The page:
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Granville wrestlers missing deployed coach

Granville wrestlers missing deployed coach

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GRANVILLE — There’s a different feel to Granville wrestling practices these days.

The wrestlers still go through their conditioning workouts and drills, they still engage in one-on-one full-speed bouts — but there’s a missing voice and presence in the room.

Longtime wrestling coach and physical education teacher Steve Palmer is deploying to Kuwait with his New York National Guard unit, leaving his family, school and the team he has coached through the first half of the season.

“I’m thankful that he’s doing it for us, but I would like him to be here for my senior year,” said senior 160-pounder Ben Chilkott, who is out with an elbow injury suffered last week. “But he’s gotta do what he’s gotta do.”

“I personally am proud of him for it,” said senior Cole Haines, who wrestles at 170 for the Golden Horde. “He’s serving his country, he’s protecting all of us here.”

Palmer, a Sergeant Major and a medic in the Army National Guard, was given a sendoff ceremony by the school before Christmas break. His unit recently left for pre-deployment training.

The wrestling team also got red Granville Wrestling T-shirts with the words “Remember Everyone Deployed” on the back.

“They are what we stand for,” senior 285-pounder Tyler Muise said. “We’re really proud to be Americans and proud that he’s going over there.”

Known for turning out tough, rugged, fundamentally sound wrestlers, Palmer’s wrestling room is now being run by assistant coaches T.J. Zovistoski and Ron Boisclair.

“There’s definitely a hole here in the room,” said Boisclair, a former Salem wrestler who is in his third season as an assistant. “Mr. Palmer is great, he’s done a lot of great things for the kids and me personally. We miss him this year — it’s a little different without him.”

“It’s kind of the same wrestling year, because he was here for half the year,” said Muise, who has wrestled with Palmer since he started in the pee-wee program 10 years ago. “It probably would have been different if he wasn’t here for the entire year.”

This is the second time Palmer has deployed during a season. He missed the entire 2006-07 wrestling season while deployed to Iraq with the 466th Area Support Medical Company, primarily in a supervisory role. Palmer, 51, has been a member of the Army National Guard since the late 1980s.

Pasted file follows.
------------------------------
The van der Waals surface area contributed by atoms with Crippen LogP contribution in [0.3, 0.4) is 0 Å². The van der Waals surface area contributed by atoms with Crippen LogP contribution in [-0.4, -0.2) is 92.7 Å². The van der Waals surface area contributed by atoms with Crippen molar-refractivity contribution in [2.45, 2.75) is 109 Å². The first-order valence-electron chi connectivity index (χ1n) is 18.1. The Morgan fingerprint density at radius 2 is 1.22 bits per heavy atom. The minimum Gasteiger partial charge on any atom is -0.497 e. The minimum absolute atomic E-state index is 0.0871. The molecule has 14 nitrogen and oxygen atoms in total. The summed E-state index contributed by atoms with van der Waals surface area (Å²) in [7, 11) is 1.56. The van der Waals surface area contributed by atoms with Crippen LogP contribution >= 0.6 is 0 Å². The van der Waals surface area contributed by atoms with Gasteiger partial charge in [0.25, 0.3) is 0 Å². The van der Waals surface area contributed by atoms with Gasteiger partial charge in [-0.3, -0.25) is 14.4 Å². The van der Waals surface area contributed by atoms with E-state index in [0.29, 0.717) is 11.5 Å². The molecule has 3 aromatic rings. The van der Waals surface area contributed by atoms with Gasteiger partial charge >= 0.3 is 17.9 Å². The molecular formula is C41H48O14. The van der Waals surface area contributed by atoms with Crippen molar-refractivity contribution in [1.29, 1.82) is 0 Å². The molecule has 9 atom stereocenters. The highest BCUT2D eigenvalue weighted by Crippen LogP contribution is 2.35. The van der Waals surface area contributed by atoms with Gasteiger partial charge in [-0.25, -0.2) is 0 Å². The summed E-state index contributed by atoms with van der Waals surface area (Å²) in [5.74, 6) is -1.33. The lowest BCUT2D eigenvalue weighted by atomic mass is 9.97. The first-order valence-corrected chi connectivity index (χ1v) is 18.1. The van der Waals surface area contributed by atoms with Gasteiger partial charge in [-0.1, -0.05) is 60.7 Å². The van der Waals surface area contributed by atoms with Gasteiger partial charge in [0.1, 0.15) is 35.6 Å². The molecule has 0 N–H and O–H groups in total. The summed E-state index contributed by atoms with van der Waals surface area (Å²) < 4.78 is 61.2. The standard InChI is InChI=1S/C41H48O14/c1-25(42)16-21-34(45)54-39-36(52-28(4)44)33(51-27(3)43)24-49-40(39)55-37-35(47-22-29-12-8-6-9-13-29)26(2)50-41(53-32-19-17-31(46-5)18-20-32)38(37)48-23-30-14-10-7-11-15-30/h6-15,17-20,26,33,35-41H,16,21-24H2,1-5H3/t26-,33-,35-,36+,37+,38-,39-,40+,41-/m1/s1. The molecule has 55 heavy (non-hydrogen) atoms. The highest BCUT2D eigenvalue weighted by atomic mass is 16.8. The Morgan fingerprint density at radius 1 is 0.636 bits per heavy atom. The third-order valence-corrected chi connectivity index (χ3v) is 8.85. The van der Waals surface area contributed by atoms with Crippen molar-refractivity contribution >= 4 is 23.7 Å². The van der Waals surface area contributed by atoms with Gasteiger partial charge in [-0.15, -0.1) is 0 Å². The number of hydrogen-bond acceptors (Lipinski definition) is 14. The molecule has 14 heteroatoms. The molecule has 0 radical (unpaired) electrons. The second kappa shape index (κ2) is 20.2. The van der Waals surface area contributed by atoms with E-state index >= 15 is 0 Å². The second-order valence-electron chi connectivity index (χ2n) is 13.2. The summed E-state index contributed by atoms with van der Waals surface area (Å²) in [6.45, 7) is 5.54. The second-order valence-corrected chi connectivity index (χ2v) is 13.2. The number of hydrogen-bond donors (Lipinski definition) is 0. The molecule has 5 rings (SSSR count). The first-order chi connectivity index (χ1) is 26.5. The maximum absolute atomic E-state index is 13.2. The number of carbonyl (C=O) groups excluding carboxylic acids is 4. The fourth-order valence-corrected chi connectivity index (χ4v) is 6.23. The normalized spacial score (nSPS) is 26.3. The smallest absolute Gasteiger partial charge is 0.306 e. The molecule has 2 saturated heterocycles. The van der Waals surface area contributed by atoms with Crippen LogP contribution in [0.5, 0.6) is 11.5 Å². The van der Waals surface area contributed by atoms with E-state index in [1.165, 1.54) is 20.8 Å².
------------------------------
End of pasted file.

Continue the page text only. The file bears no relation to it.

Palmer said he could not comment on his unit’s mission because of Department of Defense regulations.

Former Granville wrestler Andrew Winchell, who was coached by Palmer the last time he deployed, is also deployed with Palmer’s unit this time.

Zovistoski and the wrestlers said Palmer would be back in the fall after a 10-month deployment.

“Him being a vet and continuing to serve over and over again speaks very highly of him,” said Zovistoski, a former Granville wrestler himself who is in his first year as an assistant coach and school resource officer. “Being able to step in and work with these kids the way he has is amazing, and all we can do is continue to look at how he did things and try to do things the same way. We have big shoes to fill.”

With a lot of underclassmen on a young team, Palmer’s example has been a positive for seniors like Haines. His absence has helped them grow as leaders.

“What he’s doing is really inspiring, what he’s done here, and now that he’s overseas, it’s kind of given me more determination to do what I can to help out while he’s not here,” Haines said. “I’m just trying to pass down what he taught to me. A lot of the stuff he taught me was moves, how to deal with certain situations.”

“He teaches not only throws and stuff, which are emergency moves, but he teaches a wider range of moves — from the fireman’s (carry) to a single-leg (takedown) — that can be used every match,” Muise said of Palmer, who is in his 20th season at Granville’s helm.

The last time Palmer deployed, he was unable to coach his team, so he worked with former Granville wrestler Ben Cosey, who was in the Navy, to create videos of moves for his wrestlers to practice.

This time, however, Palmer had a half of a season to lay the foundation for his team. It’s up to the wrestlers to finish the season strong.

“He taught us everything we needed, so now we’re just working on getting in the flow of wrestling and getting the conditioning up,” Chilkott said.

“We really can’t teach them any more than Mr. Palmer taught them,” Boisclair said. “Now it’s just fundamentals and keeping them going, because we’ve already been through it, we’ve had a half a season. We’re just kind of taking his lead with them, and the kids have been great, we have a good group of kids.”

“All we’re trying to do is get them through the rest of the year, and start up next year for him before he returns,” Zovistoski said.

With the recent tensions and threats between the U.S. and Iran, the wrestlers and coaches are understandably concerned, but focusing on wrestling helps.

“It’s hard on the kids, they really took him to heart,” Boisclair said. “They were kind of quiet last week. They’re coming back around, they’re figuring out me and T.J., too. Mr. Palmer is going to be very well missed, he’s an excellent coach.”

“We’re all still wrestling, but we’re not only wrestling for ourselves, we’re wrestling for Coach Palmer,” Muise said. “Instead of wrestling with him, we’re wrestling for him.”

Follow Pete Tobey on Twitter @PTobeyPSVarsity.

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Covering high school and minor-league sports in Section II since 1989. SUNY Plattsburgh grad. Colleen's lesser half. Three amazing young people call me Dad. Fan of Philadelphia Eagles, New York Rangers and Mets, and Syracuse Orange.

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